The fact that all immediate experience is psychic and that immediate reality can only be psychic, explains why it is that primitive man puts the appearance of ghosts  and the effects of magic on a plane with physical events. ... When the primitive world disintegrated into spirit and nature, the West rescued nature for itself. It was prone to a belief in nature, and only became the more entangled in it with every painful effort to make itself spiritual. The East, on the contrary, took mind for its own, and by explaining away matter as mere illusion (maya), continued to dream in Asiatic filth and misery. But since there is only one earth and one mankind, East and West cannot rend humanity into two different halves. Psychic reality exists in its original oneness, and awaits man's advance to a level of consciousness where he no longer believes in the one part and denies the other, but recognizes both as constituent elements of one psyche.[17]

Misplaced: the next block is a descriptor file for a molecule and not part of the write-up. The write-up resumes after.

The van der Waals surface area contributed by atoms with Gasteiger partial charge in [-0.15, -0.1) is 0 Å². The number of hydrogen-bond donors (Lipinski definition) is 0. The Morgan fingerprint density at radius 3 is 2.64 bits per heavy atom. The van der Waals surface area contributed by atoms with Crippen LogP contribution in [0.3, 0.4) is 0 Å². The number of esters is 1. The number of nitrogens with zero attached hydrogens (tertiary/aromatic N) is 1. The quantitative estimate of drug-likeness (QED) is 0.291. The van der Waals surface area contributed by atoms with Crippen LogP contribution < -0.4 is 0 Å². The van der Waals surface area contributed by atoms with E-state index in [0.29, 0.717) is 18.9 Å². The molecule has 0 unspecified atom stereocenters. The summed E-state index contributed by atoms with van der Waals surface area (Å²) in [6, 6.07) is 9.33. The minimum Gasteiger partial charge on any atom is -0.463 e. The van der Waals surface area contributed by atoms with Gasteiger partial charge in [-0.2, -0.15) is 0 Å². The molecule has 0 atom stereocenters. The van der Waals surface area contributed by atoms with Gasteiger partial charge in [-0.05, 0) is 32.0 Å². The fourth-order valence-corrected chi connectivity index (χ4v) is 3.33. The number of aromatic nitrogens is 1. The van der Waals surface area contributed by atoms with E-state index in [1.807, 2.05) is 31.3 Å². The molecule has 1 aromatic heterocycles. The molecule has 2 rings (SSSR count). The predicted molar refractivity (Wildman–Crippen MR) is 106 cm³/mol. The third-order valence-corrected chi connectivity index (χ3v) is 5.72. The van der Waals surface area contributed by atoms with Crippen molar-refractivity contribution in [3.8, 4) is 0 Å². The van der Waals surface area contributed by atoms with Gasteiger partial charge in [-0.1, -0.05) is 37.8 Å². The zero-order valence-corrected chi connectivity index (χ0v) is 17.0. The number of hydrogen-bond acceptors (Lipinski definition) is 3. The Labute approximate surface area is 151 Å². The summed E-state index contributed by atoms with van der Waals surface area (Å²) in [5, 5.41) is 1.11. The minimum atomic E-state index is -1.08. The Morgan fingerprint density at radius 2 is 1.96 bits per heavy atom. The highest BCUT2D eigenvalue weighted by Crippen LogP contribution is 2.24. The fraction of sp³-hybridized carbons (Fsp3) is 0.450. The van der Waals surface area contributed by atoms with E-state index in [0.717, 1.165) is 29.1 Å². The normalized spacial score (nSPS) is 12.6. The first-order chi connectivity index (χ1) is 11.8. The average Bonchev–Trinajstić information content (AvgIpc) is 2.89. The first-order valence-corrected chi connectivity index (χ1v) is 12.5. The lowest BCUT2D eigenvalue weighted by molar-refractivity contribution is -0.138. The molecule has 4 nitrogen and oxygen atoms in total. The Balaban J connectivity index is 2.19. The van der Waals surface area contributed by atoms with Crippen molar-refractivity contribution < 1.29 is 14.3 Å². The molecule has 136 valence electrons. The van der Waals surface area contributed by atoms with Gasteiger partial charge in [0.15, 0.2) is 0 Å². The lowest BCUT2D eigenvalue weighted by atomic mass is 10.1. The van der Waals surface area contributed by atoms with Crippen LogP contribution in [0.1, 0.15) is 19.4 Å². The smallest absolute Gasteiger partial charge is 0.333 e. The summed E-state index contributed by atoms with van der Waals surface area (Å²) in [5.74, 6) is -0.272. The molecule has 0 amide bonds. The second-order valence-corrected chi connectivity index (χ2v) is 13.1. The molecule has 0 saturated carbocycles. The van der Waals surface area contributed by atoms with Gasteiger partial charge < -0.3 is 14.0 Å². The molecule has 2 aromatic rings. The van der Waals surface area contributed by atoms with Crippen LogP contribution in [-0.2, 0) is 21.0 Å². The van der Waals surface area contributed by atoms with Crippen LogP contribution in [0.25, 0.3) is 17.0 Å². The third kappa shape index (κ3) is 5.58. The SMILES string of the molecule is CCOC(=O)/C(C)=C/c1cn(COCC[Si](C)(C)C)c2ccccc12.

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    Professor Northrop also gives an illuminating account of the characteristic differences between these cultures and the values each can give the other.[18] He lays emphasis upon the fact that the central characteristic of Eastern philosophy is the non-technical, non-mathematical approach to an understanding of the universe. For this reason the Eastern philosopher has never separated himself from Nature as an outsider, nor has he tried to exploit and control Nature, as Western man has. The Eastern philosopher sees all the particulars of the universe as aspects of a spiritual unity of which he, himself, is also a part. The Western philosopher, on the other hand, has--beginning with the Greeks--taken an objective, mathematical, technological approach to Nature. On the negative side, the Western approach has led to many egoistic evils and the resultant feelings of alienation from Nature and from other men; yet, on the positive side, this Western attitude has contributed much to the betterment of human life in this world through technology; and, in addition, on the theoretical side, has contributed significantly to self-conscious abstract law--ideas of human rights that must be guaranteed to everyone. These technological contributions of the West and the Western ideal of human rights--the right to an adequate material standard of living and the right to equality in human dignity-have already been felt in the East, which is undergoing rapid revolutionary changes. Western culture, however, needs to learn from the East the aesthetic approach to man and Nature--the intuition of the unity of all men, of all life, of the entire cosmos, which is the concept of good in the East.[19]